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Center for Curriculum and Transfer Articulation
Disability Studies
Course: HUM235

First Term: 2020 Fall
Lecture   3.0 Credit(s)   3.0 Period(s)   3.0 Load  
Course Type: Academic
Load Formula: S- Standard


Description: Considers representations of disability as artifacts of Western and non-Western cultures against changing backdrops in knowledge, ideas, beliefs, values, and practices. Works to build awareness, understanding, and empathy in regards to diverse forms of humanity and to de-stigmatize disease, illness, and impairment.



MCCCD Official Course Competencies
1. Define the moral, medical, and social models in Disability Studies. (I)
2. Describe formal and contextual methods for finding meaning in artistic expressions, in general, and in representations of disability, in particular. (I, II)
3. Use appropriate terminology for critiquing respective forms of artistic expression. (II-VI)
4. Apply a theoretical lens to the critical analysis of a body of artistic work. (I-III)
5. Interpret representations of disability in Western and non-Western rituals, religions, and iconography. (II-VI)
6. Research theories and representations of disability from antiquity to the present. (III, IV, VI)
7. Identify exclusionary and exploitative practices in representations of disability. (I)
8. Correlate representations of disability with changes in science, medicine, technology, values, beliefs, and practices. (I, IV-VI)
9. Critically analyze representations of disability in modern and contemporary art. (III)
10. Debate whether representations of disability reflect, challenge, and/or transform normative attitudes, beliefs, and practices. (III)
11. Showcase the accomplishments, contributions, and leadership of persons with disabilities. (IV, VII)
12. Evaluate the Americans with Disabilities Act. (V, VI)
13. Cite improvements in disability rights, advocacy, accessibility, legislation, general attitudes, social practices, universal design, and international law. (V, VI, IX)
14. Explain "disability aesthetics." (VI)
15. Explain sites of hegemony, oppression, and resistance in the disability rights movement. (VIII)
16. Summarize learning about the representation of disability as gained from taking the course. (I-IX)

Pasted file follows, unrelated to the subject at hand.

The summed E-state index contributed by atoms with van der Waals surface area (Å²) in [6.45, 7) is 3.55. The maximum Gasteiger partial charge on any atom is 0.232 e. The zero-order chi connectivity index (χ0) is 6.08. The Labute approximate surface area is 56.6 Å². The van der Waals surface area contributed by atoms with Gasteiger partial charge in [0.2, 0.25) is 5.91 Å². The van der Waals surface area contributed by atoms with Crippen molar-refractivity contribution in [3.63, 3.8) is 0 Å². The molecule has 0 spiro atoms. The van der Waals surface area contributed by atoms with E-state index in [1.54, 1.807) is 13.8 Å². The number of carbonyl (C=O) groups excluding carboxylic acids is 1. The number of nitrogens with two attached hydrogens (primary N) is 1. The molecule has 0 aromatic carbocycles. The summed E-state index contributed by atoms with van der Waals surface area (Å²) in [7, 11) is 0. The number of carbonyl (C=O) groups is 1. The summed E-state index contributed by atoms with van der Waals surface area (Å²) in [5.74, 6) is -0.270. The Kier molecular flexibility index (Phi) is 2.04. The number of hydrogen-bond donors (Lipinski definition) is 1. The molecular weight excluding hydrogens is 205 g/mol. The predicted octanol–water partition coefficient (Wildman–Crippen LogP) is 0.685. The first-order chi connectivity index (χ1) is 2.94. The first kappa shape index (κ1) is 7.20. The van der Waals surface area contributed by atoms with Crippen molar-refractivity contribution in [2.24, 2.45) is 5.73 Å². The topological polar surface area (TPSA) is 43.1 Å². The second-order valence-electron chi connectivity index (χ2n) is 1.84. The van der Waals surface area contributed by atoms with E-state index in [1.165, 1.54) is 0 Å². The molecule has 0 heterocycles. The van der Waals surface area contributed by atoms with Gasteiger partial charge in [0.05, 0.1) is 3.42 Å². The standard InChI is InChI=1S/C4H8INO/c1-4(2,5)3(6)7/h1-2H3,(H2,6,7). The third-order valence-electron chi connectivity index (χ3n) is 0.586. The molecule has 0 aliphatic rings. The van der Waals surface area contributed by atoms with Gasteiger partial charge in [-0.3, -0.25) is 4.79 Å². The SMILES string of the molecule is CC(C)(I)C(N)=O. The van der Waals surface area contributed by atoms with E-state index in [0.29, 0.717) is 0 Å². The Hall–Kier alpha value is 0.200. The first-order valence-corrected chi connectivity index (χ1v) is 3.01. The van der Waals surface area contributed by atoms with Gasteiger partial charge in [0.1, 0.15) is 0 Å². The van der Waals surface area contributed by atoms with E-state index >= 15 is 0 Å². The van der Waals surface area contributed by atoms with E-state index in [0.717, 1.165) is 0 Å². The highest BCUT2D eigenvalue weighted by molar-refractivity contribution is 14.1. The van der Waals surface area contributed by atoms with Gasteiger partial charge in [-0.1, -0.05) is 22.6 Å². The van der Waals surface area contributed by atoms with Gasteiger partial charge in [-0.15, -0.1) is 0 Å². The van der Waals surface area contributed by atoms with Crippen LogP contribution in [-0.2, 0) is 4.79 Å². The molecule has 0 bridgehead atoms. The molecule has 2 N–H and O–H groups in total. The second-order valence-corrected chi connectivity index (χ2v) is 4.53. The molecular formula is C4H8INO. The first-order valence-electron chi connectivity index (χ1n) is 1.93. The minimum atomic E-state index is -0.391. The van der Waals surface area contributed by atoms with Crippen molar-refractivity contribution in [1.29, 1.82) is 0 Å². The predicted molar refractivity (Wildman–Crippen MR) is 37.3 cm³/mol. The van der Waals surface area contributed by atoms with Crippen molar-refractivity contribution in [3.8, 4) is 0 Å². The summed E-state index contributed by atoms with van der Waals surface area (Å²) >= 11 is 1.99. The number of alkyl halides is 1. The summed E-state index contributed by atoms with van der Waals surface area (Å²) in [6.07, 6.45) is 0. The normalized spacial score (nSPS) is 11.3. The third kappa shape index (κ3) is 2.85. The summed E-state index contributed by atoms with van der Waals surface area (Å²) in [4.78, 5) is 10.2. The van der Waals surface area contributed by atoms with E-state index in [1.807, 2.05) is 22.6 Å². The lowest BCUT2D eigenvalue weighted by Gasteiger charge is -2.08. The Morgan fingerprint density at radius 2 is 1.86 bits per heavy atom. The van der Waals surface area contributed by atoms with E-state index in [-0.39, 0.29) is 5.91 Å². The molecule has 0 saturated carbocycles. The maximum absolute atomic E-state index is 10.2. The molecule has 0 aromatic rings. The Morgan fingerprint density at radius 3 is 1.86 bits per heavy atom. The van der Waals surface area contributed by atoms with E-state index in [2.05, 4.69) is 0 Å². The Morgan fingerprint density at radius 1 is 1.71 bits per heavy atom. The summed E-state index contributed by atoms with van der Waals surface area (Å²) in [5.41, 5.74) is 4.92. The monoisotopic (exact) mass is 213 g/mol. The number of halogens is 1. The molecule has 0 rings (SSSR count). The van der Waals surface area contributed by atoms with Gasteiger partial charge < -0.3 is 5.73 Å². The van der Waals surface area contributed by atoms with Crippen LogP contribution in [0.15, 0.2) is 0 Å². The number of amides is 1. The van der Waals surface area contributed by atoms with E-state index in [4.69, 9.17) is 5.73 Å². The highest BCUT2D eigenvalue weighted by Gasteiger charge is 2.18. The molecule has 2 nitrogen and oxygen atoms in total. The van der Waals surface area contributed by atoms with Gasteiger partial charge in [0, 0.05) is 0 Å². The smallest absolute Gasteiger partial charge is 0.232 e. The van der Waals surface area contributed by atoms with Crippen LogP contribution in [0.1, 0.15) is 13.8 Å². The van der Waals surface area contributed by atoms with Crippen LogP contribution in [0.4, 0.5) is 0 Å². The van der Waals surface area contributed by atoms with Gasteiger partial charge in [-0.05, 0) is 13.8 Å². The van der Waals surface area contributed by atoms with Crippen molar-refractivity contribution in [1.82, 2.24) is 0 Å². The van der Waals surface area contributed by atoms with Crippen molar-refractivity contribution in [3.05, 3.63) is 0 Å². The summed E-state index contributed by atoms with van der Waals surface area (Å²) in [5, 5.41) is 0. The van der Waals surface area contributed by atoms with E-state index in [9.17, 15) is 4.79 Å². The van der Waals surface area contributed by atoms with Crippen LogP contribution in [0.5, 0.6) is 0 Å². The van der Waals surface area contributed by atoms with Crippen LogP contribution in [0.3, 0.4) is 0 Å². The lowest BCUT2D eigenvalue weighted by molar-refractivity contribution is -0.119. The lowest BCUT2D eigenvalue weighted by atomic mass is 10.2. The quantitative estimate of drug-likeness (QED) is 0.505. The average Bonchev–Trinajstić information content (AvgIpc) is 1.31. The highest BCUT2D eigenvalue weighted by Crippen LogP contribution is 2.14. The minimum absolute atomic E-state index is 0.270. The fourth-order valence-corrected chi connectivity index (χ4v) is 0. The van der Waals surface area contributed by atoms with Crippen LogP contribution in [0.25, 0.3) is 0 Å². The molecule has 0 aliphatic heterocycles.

MCCCD Official Course Outline
I. Defining, Theorizing, and Representing Disability
   A. Metaphysical Constructions and Representations of Disability: The Moral Model
   B. Scientific Constructions and Representations of Disability: The Medical Model
   C. Cultural Constructions and Representations of Disability: The Social Model
II. Forms of Critical Analysis in the Study of Art
   A. Formal
   B. Contextual
III. Comparative Representations of Disability in Religion
   A. Nature Religions: Sacred Stories and Texts
   B. Ethical and Monotheistic Religions: Sacred Stories and Texts
IV. Representations of Disability by Culture, Civilization, and Aesthetic
   A. Antiquity
   B. Byzantine and Medieval Europe
   C. Renaissance, Baroque, Rococo, Romanticism, and Impressionism
   D. Modernity
      1. Expressionism
      2. Cubism
      3. Dadaism
      4. Surrealism
      5. Abstract Expressionism
      6. Pop Art
   E. Post-Modernism
      1. Body Art
      2. Steam Punk
      3. Vandalism
V. Representation and Power/Hegemony in Art
   A. Residual Voices
   B. Dominant Voices
   C. Emergent Voices
VI. Survey of Representations of Disability by Medium
   A. Studio Arts
   B. Performance Arts
   C. Literature
   D. Film
   E. Digital Arts
   F. Popular Culture
VII. Celebrating the Contributions of People with Disabilities
   A. Business Leaders and Politicians
   B. Scientists, Inventors, and Entrepreneurs
   C. Performance and Studio Artists
   D. Writers, Directors, and Activists
VIII. Topics for Further Discussion and Research
   A. Ableism in disability memes and other forms of media
   B. Consumer Advocacy
   C. Universal Design
IX. Disability Rights as a Global Movement
   A. United Nations Convention on the Rights of People with Disabilities
   B. International Disabilities Rights Organizations and Laws

 
MCCCD Governing Board Approval Date: June 27, 2017

All information published is subject to change without notice. Every effort has been made to ensure the accuracy of information presented, but based on the dynamic nature of the curricular process, course and program information is subject to change in order to reflect the most current information available.